In 1914, Charlie Chaplin starred in a 16 minute short silent film titled “laughing gas”.
Le petomane was a French performer noted for his unusual talent for inhaling air and expelling it from his anus. He did not actually produce natural gas from his orifice rather recycle air using his internal muscles.
In 2003 French owned Rhodia UK Limited provided a remake script for The Environment Agency as part of their Closure report for the Rattlechain Site. Like Le Petomane they appeared to have an unusual talent of not producing methane from their factory anus (the lagoon),but something in writing that stank of rotten eggs. Unlike the former film, this document did not deal with nitrous oxide used notably in dentistry but rather Rhodia’s assessment of the potential for landfill gas generation. It is “laughable” in terms of the conclusions which it makes “There is no potential for generation of gas from the landfill because of the nature of the waste deposited. Thus there are no accident scenarios which could give rise to gaseous emissions. “
WE BEG TO DIFFER. Indeed we believe that whoever wrote this epistle for Rhodia must have been on some at the time enjoying its analgesic properties, and if the Environment Agency accepted their story, must have been sharing in the light headed experience. The lagoon is classified as “a hazardous waste” landfill.
The Environment agency have published “Guidance on the management of landfill gas.”
This document identifies matters relating to The Landfill Directive.
“The Landfill Directive sets out three classes of landfill:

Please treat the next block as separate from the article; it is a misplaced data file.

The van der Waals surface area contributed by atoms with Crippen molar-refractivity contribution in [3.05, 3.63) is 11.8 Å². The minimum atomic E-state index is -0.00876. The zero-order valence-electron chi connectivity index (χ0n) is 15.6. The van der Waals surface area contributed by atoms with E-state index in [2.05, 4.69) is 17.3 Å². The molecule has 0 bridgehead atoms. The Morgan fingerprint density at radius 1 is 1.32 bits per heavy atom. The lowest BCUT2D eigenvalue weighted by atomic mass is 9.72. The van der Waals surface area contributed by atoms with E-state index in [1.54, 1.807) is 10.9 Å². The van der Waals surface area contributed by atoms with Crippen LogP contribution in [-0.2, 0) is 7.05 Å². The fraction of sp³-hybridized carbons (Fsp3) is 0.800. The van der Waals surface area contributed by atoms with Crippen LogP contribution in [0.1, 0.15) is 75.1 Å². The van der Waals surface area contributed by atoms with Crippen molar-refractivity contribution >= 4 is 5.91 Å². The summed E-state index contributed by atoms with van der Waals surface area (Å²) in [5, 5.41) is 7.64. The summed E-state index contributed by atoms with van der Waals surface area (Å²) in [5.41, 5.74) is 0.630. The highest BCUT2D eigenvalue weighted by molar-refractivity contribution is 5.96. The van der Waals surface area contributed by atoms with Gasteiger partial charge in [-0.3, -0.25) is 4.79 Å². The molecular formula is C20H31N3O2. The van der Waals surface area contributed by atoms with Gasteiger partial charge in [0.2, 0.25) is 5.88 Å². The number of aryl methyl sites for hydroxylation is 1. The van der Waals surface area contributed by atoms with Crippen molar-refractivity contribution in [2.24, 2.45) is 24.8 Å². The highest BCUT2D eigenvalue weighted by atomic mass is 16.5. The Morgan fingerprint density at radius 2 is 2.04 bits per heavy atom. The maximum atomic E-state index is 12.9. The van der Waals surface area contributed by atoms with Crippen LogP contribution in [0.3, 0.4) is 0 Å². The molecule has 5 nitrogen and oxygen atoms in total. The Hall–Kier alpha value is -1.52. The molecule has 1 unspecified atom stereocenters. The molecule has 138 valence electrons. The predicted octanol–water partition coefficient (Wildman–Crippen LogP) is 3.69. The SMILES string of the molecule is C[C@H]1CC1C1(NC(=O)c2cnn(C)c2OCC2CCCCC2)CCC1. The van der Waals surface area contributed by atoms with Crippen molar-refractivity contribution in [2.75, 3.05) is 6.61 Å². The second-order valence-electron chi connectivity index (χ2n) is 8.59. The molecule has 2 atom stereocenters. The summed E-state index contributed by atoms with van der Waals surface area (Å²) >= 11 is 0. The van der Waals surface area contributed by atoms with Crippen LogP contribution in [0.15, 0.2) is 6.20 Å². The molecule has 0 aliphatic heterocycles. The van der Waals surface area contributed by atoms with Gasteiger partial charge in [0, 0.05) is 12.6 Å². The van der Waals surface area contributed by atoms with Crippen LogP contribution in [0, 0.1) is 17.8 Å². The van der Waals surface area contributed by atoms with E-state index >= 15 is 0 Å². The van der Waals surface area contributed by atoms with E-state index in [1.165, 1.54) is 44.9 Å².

● landfill for inert waste
●landfill for non-hazardous waste
●landfill for hazardous waste.
NB Rattlechain lagoon is classified as “a hazardous waste” site by the Environment agency.
The Landfill Directive provides minimum requirements for the design and operation of all classes of landfill, including landfill gas control. It defines landfill gas as ‘all the gases generated from landfilled waste’.
Based on this definition, landfill gas includes gases generated by the biodegradation of waste and those arising from chemical reactions and the volatilisation of chemicals from the waste.”
This document also notes
“For existing sites, previous deposits of non-inert waste introduce a greater level of complexity and may require a more detailed level of assessment.”
The following “notes on landfill gas” are an Environment Agency written document and provide some further explanation.
The first four pages of the enclosed EA template document below offer guidance for the landfill operator to follow in order to be compliant with the legislation. It is clear from reading this together with the previously displayed EA notes that there is much theory behind why it is necessary to follow this guidance, and practical measures need to be taken by operators to reduce the chances of harm to the environment and human health.
As part of their closure report for the site, Rhodia were required to answer the following criteria.
Rhodia’s “assessments” are shown in the replies below.
This assessment is ludicrous.
- The historic waste deposited is not “inorganic”. Once again we are presented with the longstanding myth of calcium phosphate. There is no mention of the fact that any waste organic and inorganic was deposited before the waste licensing regime.
- The quoted ESID report source can be found at section 2.4 of the URS report for Rhodia
“2.4 Landfill gas management.
The waste disposed to the site comprises an inert calcium phosphate slurry, which does not produce landfill gas.”
We therefore have a situation wherby the Environmental consultant’s report submitted as part of the closure plan and informed by information supplied by the client- is then regarded as being the informative source by that same client with regard to the landfill gas conceptual site model. Furthermore at section
“4.6 Off site landfill gas monitoring
Off-site landfill gas monitoring has not been undertaken as part of the previous operation of the site (refer Section 2.4.) URS and Rhodia are not aware of the existence of off-site gas monitoring data for the adjacent landfill site to the East.”